Your Weekly Mixx! DAF’s Weekly Mixx is a selection of contemporary art and/or art related videos chosen from artist and gallery submissions and from our own search for new and interesting works. This week, we feature the work of Nathan Durfee, Kevin Palme, Emma Balder, Roelof Jacob, Thomas Broadbent, Cathie Joy Young, Katarzyna and Marcin Owczarek and short motion capture animation of London Symphony Orchestra Musical Director Sir Simon Rattle in action by Digital designer Tobias Gremmler.
Born on July 9, 1937 in Bradford, Yorkshire, England, David Hockney is a painter, draughtsman, printmaker, stage designer and photographer. He is considered by many to be one of the most influential British artists of the twentieth century.
From 1953-57, Hockney studied at the Bradford School of Art and then at the Royal Collage of Art from 1959-62. He received the Royal College of Art gold medal in 1962 for his paintings and draughtsmanship.
Hockney’s early work was diverse. He became associated with the British Pop Art movement (though he rejected this label), but his work also displayed expressionist elements. In the late 1960’s his work was “weightier” with a more “traditionally representational manner”. He spent much of his time in the United States, and California swimming pools and homoerotic scenes became well-known themes in his work.
In the 1970’s Hockney worked as a stage designer creating set and costume designs for productions including Stravinsky’s The Rake’s Progress and Mozart’s The Magic Flute which were produced at Glyndebourne Opera House. Hockney was the subject of the 1974 Jack Hazan’s film called “A Bigger Splash” (named after one of Hockney’s swimming pool paintings from 1967).
In the early 1980’s Hockney produced photo collages which he called “joiners” with subject matter from portraits to still life, and from representational to abstract styles. “Using varying numbers of small Polaroid snaps or photolab-prints of a single subject, Hockney arranged a patchwork to make a composite image. Because these photographs are taken from different perspectives and at slightly different times, the result is work that has an affinity with Cubism, which was one of Hockney’s major aims—discussing the way human vision works.”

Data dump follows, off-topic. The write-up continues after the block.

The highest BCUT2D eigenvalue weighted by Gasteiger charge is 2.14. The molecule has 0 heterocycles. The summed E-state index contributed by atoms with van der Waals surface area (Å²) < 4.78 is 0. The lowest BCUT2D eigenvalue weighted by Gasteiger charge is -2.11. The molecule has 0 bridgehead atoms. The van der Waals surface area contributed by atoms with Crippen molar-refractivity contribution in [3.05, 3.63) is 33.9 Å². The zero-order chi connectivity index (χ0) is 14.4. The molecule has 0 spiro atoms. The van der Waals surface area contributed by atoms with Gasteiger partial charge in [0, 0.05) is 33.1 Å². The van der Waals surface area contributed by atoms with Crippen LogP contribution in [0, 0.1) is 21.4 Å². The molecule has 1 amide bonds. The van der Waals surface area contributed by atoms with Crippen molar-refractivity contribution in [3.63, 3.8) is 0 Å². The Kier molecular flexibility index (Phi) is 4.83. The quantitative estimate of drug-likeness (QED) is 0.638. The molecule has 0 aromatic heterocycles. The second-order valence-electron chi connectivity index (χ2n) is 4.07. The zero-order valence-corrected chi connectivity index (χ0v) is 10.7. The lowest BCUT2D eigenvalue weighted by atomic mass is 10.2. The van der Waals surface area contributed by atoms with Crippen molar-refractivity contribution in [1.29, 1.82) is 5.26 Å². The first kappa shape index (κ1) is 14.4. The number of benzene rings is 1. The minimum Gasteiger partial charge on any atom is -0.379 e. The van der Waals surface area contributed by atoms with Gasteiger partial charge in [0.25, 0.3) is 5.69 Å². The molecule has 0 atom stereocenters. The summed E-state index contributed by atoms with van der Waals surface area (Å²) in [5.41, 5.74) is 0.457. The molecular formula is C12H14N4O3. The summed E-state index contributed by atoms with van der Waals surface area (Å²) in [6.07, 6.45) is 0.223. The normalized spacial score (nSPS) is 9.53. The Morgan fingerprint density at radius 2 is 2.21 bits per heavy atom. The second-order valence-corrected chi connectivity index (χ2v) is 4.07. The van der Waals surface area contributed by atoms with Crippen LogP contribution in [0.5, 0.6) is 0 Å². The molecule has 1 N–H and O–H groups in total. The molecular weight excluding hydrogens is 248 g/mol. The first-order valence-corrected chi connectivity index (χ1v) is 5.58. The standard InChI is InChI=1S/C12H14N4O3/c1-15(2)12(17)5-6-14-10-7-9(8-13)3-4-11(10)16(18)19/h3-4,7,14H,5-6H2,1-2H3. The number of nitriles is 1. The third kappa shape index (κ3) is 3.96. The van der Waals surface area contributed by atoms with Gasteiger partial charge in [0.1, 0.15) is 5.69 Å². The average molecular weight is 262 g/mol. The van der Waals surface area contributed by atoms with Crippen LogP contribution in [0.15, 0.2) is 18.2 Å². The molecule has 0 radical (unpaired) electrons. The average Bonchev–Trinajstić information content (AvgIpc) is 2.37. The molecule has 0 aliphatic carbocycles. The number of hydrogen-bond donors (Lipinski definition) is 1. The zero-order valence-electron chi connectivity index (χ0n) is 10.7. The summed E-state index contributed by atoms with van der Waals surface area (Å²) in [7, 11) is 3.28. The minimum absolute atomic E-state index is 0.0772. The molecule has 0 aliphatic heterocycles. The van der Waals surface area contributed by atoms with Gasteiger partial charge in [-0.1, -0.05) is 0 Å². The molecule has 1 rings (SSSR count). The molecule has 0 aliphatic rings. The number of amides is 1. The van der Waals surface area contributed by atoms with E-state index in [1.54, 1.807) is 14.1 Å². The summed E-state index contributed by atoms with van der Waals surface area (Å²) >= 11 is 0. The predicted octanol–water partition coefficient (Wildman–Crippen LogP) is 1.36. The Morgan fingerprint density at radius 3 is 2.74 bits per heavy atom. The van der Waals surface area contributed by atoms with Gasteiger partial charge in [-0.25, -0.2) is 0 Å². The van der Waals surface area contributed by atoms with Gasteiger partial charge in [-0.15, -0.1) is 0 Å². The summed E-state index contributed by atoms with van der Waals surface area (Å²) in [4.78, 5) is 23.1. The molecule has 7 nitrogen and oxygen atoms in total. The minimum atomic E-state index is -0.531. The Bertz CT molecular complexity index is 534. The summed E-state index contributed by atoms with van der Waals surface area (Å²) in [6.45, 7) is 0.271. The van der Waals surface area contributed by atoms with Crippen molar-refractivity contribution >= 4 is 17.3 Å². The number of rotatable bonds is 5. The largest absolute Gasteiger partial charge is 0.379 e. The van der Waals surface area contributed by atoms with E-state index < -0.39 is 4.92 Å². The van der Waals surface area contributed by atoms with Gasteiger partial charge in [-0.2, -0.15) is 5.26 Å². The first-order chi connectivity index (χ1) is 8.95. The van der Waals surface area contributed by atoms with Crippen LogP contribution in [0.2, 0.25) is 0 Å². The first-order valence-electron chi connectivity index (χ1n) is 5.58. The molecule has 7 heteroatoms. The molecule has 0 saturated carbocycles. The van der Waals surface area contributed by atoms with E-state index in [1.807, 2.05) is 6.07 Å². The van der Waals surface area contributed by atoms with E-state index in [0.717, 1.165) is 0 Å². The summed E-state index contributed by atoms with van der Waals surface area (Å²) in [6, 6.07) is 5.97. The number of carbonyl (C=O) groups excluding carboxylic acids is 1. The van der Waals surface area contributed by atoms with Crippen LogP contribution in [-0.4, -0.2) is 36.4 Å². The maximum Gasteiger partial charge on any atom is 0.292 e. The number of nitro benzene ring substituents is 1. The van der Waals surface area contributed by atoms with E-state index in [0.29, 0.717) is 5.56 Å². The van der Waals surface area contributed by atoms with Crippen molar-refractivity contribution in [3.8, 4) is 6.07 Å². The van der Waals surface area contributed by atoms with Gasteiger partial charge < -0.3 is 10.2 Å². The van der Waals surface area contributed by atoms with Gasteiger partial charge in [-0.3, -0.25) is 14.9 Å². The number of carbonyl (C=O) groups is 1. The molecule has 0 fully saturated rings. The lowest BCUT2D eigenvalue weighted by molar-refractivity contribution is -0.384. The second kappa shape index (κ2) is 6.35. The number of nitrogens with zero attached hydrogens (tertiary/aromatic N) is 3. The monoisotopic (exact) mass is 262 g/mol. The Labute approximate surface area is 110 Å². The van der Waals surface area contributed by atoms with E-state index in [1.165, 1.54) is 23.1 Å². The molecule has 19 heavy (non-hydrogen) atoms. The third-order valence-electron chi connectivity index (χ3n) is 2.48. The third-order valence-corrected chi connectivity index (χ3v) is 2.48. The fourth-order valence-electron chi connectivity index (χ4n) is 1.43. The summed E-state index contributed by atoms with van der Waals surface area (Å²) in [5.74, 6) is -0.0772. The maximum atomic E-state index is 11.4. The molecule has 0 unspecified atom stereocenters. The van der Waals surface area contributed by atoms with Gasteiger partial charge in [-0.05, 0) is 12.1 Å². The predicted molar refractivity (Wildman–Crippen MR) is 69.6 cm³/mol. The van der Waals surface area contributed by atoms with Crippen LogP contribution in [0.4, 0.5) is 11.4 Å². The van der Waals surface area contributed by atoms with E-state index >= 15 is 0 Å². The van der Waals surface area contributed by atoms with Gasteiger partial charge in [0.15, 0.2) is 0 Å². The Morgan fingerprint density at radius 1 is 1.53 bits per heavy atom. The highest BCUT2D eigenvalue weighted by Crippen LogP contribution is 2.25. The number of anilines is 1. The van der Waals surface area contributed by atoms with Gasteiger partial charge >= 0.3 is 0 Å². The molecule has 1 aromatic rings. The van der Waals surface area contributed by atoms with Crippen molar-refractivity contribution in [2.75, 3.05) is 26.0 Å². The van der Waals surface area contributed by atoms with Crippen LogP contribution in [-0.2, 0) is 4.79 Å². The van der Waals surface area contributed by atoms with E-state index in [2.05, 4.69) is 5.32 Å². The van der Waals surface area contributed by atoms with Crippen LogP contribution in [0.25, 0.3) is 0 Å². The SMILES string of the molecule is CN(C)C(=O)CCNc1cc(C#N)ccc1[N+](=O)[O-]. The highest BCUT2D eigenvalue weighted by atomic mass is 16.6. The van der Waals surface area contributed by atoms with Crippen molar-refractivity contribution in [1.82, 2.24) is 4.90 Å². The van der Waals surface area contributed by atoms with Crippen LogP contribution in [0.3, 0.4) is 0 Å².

In the mid to late 80’s, Hockney made use of computers, colour photocopiers and fax machines to create artwork. In 1985, he was commissioned to draw with the Quantel Paintbox, a computer program that allowed the artist to sketch directly onto the monitor. In 1989, he sent work for the Sao Paulo Biennale to Brazil via fax. Hockney experimented with computers, composing images and colours on the monitor and printing them directly from the computer without proofing.
From the 1990’s onward, Hockney has continued to work on a variety of paintings, photographic and digital work, as well as opera productions. His works have been exhibited across the globe and are in the collections of most major museums. As well, many of his works are now located in a converted industrial building called Salts Mill, in Saltaire, near his home town of Bradford.
Hockney currently lives and works in Los Angeles, California and London, England. “Since 2009, Hockney has painted hundreds of portraits, still lifes, and landscapes using the Brushes iPhone and iPad application, sending them to his friends.”
In 2012, Hockney transferred paintings valued at $124.2 million to the David Hockney Foundation, and gave an additional $1.2 million in cash to help fund the foundation’s operations. The artist plans to give away the paintings, through the foundation, to galleries including the Los Angeles County Museum of Art and the Tate in London.
For more information about David Hockney, visit DavidHockneyPictures.com.
This week’s Mixx is a collection of inspirations discovered via one of our favourite Apps – Flipboard – a magazine style app where you are the curator of your content. If you’ve never heard of it – definitely check it out.
Some recent work from DAF favourite Sarolta Ban (featured). Born in Budapest, Hungary in 1982, Ban was originally a jewellery designer before discovering digital photo manipulation. Using a Fuji S5600 Bridge Camera, Sarolta’s images can take anywhere from a few hours to a few days to complete, containing up to 100 layers.
All photos have been published with the permission of Sarolta Ban, please do not reproduce without written permission of the artist.
Copyright © Sarolta Ban – all rights reserved
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